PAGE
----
Why don't I get the correct answer when I set these two equations =

  • Thread starter rxh140630
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In summary, the author Apostol's formula for the integral of [t]^2 is true only when n is a natural number. The problem at hand cannot be solved by simply setting the two equations equal to each other. However, breaking up the integral and using Apostol's formula on the first part and directly evaluating the second can lead to a solution without blind plug and chugging.
  • #1
rxh140630
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Homework Statement
Find all x>0 for which $$\int_0^x [t]^{2} dt = 2(x-1) $$
Relevant Equations
The notation [x] denotes the greatest integer less than or equal to x
In the question above it, the author (Apostol) states: $$\int_0^n [t]^{2} dt = \frac{n(n-1)(2n-1)}{6}$$

Why can't I set the two equations = and get the result?

2(x-1) = x(x-1)(2x-1)/6 => 12 = 2x^2 - x => 0 = x^2-(x/2) -6

using quadratic equation I get the wrong answer
 
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  • #2
Apostol's formula is true when ##n## is a natural number. You aren't assuming that ##x## is a natural number, though.
 
  • #3
Infrared said:
Apostol's formula is true when ##n## is a natural number. You aren't assuming that ##x## is a natural number, though.
Ahh I see I see. Well how would you go about solving this problem without plug and chugging? Seems really hard
 
  • #4
Let ##n## be the floor of ##x##. I would try breaking up the integral over the intervals ##[0,n]## and ##[n,x]## (for example, ##\int_0^{7/2}=\int_0^3+\int_3^{7/2}##). You can use apostol's formula on the first piece, and directly evaluate the second.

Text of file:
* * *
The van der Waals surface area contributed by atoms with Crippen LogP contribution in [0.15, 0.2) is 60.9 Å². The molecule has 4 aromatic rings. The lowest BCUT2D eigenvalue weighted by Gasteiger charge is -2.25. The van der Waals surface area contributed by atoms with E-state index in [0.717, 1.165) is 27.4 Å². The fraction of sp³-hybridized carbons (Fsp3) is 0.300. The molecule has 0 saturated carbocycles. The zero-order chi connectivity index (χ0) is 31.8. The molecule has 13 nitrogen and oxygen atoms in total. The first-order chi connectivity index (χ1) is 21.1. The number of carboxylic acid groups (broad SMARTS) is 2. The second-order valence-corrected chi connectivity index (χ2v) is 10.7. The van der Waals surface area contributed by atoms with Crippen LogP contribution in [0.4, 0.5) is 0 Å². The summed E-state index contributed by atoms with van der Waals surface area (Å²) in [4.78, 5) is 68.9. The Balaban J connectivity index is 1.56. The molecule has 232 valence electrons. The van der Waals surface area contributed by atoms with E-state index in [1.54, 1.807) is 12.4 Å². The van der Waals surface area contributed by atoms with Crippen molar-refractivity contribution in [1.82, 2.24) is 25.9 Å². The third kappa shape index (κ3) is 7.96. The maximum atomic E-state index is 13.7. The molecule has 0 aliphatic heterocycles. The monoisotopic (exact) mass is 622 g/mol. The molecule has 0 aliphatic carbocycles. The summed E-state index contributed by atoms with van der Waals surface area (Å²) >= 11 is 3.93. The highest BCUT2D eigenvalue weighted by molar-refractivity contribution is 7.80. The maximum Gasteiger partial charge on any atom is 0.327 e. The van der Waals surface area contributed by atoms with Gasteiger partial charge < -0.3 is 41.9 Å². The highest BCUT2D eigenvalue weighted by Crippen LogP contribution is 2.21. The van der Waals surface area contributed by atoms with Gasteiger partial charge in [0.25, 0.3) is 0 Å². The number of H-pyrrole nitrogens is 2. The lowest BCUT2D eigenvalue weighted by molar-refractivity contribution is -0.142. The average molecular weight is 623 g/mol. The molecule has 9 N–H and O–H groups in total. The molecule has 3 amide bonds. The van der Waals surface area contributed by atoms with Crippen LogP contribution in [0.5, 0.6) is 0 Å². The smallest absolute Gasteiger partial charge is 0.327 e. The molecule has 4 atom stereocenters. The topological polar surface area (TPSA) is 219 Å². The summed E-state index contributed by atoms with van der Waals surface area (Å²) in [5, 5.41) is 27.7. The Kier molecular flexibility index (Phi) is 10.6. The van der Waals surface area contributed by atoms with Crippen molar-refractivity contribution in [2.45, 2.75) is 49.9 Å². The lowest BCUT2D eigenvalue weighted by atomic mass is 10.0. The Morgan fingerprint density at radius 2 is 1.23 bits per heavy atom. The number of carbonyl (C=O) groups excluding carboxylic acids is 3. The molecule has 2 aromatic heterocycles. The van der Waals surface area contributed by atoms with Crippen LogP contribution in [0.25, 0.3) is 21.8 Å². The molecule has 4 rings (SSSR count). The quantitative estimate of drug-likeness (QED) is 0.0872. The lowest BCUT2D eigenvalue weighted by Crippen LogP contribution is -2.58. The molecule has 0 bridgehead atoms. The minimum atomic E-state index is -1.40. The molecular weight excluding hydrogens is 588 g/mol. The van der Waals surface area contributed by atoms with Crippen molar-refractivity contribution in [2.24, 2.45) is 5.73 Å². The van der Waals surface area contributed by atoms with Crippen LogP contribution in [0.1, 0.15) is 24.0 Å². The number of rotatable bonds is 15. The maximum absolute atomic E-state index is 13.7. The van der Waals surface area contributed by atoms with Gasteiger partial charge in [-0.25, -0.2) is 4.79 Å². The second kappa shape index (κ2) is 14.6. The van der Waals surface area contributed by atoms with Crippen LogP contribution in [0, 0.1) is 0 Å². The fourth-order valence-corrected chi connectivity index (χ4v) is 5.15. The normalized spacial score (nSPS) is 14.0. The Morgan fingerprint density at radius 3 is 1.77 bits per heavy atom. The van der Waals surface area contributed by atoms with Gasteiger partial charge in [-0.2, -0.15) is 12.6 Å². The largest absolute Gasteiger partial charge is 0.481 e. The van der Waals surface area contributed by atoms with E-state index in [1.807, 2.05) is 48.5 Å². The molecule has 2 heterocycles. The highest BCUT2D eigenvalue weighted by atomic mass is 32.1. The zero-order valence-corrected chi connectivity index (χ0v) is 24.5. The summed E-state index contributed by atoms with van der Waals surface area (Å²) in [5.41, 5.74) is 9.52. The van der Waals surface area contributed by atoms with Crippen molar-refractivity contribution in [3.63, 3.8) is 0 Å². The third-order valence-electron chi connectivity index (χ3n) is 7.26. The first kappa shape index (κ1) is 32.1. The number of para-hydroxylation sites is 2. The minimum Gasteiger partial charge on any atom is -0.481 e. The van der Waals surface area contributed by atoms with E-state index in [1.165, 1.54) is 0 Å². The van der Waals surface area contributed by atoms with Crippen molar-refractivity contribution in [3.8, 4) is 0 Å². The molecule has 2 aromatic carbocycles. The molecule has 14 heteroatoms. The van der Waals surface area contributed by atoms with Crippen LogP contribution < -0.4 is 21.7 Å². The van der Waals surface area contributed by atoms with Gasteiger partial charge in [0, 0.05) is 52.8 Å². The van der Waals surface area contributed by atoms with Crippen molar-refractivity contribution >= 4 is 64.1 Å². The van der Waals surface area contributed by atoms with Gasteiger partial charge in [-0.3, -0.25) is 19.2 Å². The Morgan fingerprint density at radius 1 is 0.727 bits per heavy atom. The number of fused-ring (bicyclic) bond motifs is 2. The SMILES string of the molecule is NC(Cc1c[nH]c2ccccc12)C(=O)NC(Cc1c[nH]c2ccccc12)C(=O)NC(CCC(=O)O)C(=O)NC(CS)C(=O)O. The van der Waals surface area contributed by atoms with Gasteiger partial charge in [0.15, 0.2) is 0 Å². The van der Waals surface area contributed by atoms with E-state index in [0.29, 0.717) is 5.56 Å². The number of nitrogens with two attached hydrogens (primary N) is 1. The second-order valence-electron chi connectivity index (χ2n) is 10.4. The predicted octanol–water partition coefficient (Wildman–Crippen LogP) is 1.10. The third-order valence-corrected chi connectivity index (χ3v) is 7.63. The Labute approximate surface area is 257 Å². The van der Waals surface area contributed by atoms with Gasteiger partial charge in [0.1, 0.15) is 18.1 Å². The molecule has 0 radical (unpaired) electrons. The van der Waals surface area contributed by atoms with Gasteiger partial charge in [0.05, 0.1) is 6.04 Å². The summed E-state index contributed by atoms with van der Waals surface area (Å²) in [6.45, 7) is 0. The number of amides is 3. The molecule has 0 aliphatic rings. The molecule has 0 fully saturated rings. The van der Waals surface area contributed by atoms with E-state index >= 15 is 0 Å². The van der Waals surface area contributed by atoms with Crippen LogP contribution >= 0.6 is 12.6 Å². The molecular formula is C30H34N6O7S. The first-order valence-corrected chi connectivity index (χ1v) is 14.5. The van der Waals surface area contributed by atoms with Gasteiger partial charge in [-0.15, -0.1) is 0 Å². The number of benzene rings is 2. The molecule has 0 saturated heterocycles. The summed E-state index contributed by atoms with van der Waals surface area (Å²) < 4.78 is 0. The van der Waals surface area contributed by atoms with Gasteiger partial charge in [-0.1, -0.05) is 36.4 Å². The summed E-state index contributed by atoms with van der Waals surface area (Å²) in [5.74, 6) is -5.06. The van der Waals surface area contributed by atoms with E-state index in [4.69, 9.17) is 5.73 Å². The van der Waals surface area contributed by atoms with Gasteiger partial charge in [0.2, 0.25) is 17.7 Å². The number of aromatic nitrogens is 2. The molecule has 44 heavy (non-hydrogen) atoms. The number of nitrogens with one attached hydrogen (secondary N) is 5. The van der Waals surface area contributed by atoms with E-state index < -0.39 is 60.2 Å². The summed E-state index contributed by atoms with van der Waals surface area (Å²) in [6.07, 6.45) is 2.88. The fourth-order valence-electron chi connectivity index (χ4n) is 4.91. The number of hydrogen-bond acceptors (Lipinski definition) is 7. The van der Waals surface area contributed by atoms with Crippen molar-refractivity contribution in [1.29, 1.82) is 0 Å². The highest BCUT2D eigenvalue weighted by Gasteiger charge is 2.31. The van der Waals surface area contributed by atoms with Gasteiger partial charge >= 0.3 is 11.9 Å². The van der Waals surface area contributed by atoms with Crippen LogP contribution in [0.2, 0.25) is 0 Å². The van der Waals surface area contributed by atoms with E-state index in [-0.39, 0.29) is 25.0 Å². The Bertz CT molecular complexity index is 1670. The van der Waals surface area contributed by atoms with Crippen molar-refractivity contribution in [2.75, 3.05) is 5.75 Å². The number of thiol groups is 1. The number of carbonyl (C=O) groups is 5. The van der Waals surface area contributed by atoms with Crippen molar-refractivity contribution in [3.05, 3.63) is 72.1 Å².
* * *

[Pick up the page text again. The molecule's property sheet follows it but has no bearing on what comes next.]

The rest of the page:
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  • #5
Infrared said:
Let ##n## be the floor of ##x##. I would try breaking up the integral over the intervals ##[0,n]## and ##[n,x]## (for example, ##\int_0^{7/2}=\int_0^3+\int_3^{7/2}##). You can use apostol's formula on the first piece, and directly evaluate the second.

Still seems like it would involve plug and chugging, I think I'm just going to have to skip this problem sadly.
 
  • #6
There's a (very) small amount of case work, but no blind 'plug and chug' needed.
 
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  • #7
Infrared said:
There's a (very) small amount of case work, but no blind 'plug and chug' needed.

Guess I'll go back to it, lol.
 

Related to Why don't I get the correct answer when I set these two equations =

1. Why is the answer to my equation not what I expected?

There could be several reasons for this. It could be due to a mistake in the equation itself, incorrect input values, or using the wrong mathematical operation. It is important to double-check your equation and input values to ensure accuracy.

2. Why do I get an error message when I input my equations?

This could be due to a syntax error in your equation, such as using incorrect mathematical symbols or missing parentheses. Make sure to carefully check your equation for any mistakes and correct them before inputting it.

3. Why does my calculator give a different answer than my friend's calculator?

This could be due to differences in the calculator's programming or rounding errors. It is also possible that one of the calculators is using a different order of operations. To ensure accuracy, it is best to use a trusted and reliable calculator or double-check your calculations by hand.

4. Why is my answer different when I use a different method to solve the equation?

Different methods of solving equations can yield different results, especially when dealing with complex equations. It is important to use the correct method for the type of equation you are solving and to double-check your work for accuracy.

5. Why is my answer not a whole number?

Some equations may result in decimal or fraction answers, especially when dealing with division or square roots. This is a normal occurrence and does not necessarily mean the answer is incorrect. However, if a whole number answer is expected, it is important to check your equation and input values for accuracy.

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